By Pooya Stone
The International Monetary Fund expects Iran’s economy to contract by a massive 9.5% in 2019.
The IMF on Tuesday, October 15, sharply downgraded growth projections for Iran, citing the impact of United States sanctions, geopolitical tensions, and low oil prices.
In its World Economic Outlook, the global lender cut forecasts for almost all countries in the Middle East and North Africa (MENA) as the region is buffeted by biting sanctions on Iran and nail-biting anxiety over last month’s attacks on Saudi oil facilities.
The IMF said Iran’s economy will contract by 9.5% this year, its worst performance since 1984 when Iran was at war with neighboring Iraq.
The IMF forecasts, published in the fund’s World Economic Outlook report, are not far from estimates given last week by the World Bank, which said the Iranian economy by the end of the 2019/20 financial year would be 90 percent smaller than it was just two years ago.
A drop in the Iranian currency following the re-imposition of sanctions has disrupted Iran’s foreign trade and boosted annual inflation, which the IMF forecasts at 35.7 percent this year.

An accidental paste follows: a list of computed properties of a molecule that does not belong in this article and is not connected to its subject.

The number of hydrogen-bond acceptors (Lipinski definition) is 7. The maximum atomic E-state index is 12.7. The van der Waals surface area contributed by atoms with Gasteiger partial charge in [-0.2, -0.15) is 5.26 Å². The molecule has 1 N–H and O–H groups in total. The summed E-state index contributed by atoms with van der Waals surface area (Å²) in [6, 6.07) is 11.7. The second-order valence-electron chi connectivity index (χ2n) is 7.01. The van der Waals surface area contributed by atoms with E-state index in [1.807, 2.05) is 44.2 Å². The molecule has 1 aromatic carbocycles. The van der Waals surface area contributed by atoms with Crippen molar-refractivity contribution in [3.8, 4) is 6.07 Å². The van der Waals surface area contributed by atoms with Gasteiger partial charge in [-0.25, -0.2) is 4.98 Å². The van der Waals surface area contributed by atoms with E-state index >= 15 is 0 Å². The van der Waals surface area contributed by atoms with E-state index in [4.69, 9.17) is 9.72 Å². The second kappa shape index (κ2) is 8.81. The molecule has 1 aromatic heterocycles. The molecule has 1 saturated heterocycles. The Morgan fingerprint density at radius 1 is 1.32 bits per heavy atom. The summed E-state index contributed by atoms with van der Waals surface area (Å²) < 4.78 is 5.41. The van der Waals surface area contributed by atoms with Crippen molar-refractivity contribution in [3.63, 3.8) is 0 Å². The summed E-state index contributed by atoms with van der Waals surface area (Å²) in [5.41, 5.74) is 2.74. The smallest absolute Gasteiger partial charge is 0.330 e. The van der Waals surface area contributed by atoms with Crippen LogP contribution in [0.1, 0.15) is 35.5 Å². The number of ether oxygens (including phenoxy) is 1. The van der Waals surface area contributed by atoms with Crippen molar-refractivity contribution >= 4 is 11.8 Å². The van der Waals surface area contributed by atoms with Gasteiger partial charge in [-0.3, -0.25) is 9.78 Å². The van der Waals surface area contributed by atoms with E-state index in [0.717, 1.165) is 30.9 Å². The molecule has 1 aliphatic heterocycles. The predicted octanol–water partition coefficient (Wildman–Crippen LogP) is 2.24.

The Iranian rial official rate is set at 42,000 rials to the dollar, but it’s market rate stood at around 115,000 against the dollar today, according to foreign exchange website Bonbast.com.
The figure is 3.5 percentage points lower than the IMF’s April projections, reflecting a rapid deterioration in Tehran’s economy after the US implemented tighter sanctions on its oil exports, the nation’s main source of income.
Iran watchers argue Iran’s crumbling economy is mainly due to economic mismanagement and corruption by officials and wasteful spending of the country’s resources on regional wars and ballistic missile development by the Revolutionary Guards.
This is the second year in a row that Iran’s economy is mired in recession after it shrank by 4.8% in 2018.
Iran has “been or continues to be experiencing very severe macroeconomic distress,” the IMF said, adding that growth in 2020 will be flat.